In Calgary, I never really though about my network, and it included creative people of all kinds. My regular course of activities was developed naturally over time, and so it resembled an old meandering river. In Vancouver I started out alone, so I built a set of activities around my goals as an artist. In keeping with the river metaphor, this was a highly controlled river you might find between two large walls in a city.
Now many of the friends I made in art school are far-flung across the country or elsewhere, and my interactions with non-visual artists is a bit limited in Calgary as well. Somehow I have got out of the habit of seeing live performance. I am inspired by the performances I saw recently, and have resolved to make a better effort to get back in the habit. Interacting with different art forms and artists working outside your medium allow a greater understanding of what art can be, and that is always beneficial.
I saw Peter and the Wolves at the Ship and Anchor in Calgary. I hadn’t been in a while, and I hadn’t expected the music. My friends and I had drinks, a meal, and a good chat, and then we noticed the stage was being set. The band soon took the stage and excellently played a 50s-inspired rockabilly set with some Elvis covers. The 3-piece band included an upright bass, which is a great sound. I hope they keep at it, and I recommend seeing them play if you are in the area.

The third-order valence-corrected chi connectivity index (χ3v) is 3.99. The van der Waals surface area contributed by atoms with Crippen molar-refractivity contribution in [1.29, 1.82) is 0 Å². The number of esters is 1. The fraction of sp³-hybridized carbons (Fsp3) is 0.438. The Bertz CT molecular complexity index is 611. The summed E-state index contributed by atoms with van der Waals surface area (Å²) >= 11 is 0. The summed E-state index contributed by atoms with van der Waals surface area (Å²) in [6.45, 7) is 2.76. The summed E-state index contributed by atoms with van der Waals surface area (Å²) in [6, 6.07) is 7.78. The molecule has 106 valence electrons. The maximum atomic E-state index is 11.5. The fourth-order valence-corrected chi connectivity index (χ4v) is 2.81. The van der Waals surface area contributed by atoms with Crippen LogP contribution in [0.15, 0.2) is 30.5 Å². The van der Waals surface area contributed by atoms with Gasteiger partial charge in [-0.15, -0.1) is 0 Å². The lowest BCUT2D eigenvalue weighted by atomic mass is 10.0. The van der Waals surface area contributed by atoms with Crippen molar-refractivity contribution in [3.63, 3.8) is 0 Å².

Peter Cormier – Vocals/Guitar
Theo Waite – Upright Bass
Angela White – Drums/Vocals
I went to the Cultch and saw All That Fall, a 1956 play written by Samuel Beckett. I’m glad say the play passed the Bechdel test. Beckett wrote the piece with the intention that it be heard as a radio play, and he refused any requests to allow stage performances. His estate recently began to allow stage productions, but with the restriction that it be presented as a radio play, and so that is what I saw.
The director, actors, and production team did an excellent job making use of visual cues while sticking to the restriction. The play follows an old Irish woman named Maddy Rooney, as she makes her way to the train station to meet her husband as a surprise for his birthday. When she finally gets there, the train is delayed, and her husband won’t tell her why.
I enjoyed use of different sound filtering and lighting for Maddy’s internal voice. It seemed that it was a challenge for the actors to not use their bodies to express the emotion and experience of the characters they played. The dialogue became quite dark at times, which was balanced nicely by the great energy of the actors. There were humorous moments, including mention of a sermon delivered on the subject of ‘how to be happy though married.’ I recommend seeing this play if you are in the area.
Leanna Brodie played Miss Fitt and Jerry
Chris Cutress – Sound Design
Duncan Fraser - Director
Jeff Harrison – Lighting Design
Adam Henderson played Mr. Barrell and Mr. Slocum
Gerard Plunkett played Mr. Tyler and Tommy
William Samples played Dan Rooney and Christy
Joanne P.B. Smith – Stage Manager
Lee Van Paassen played Maddy Rooney
Marti Wright – Set/Costume Design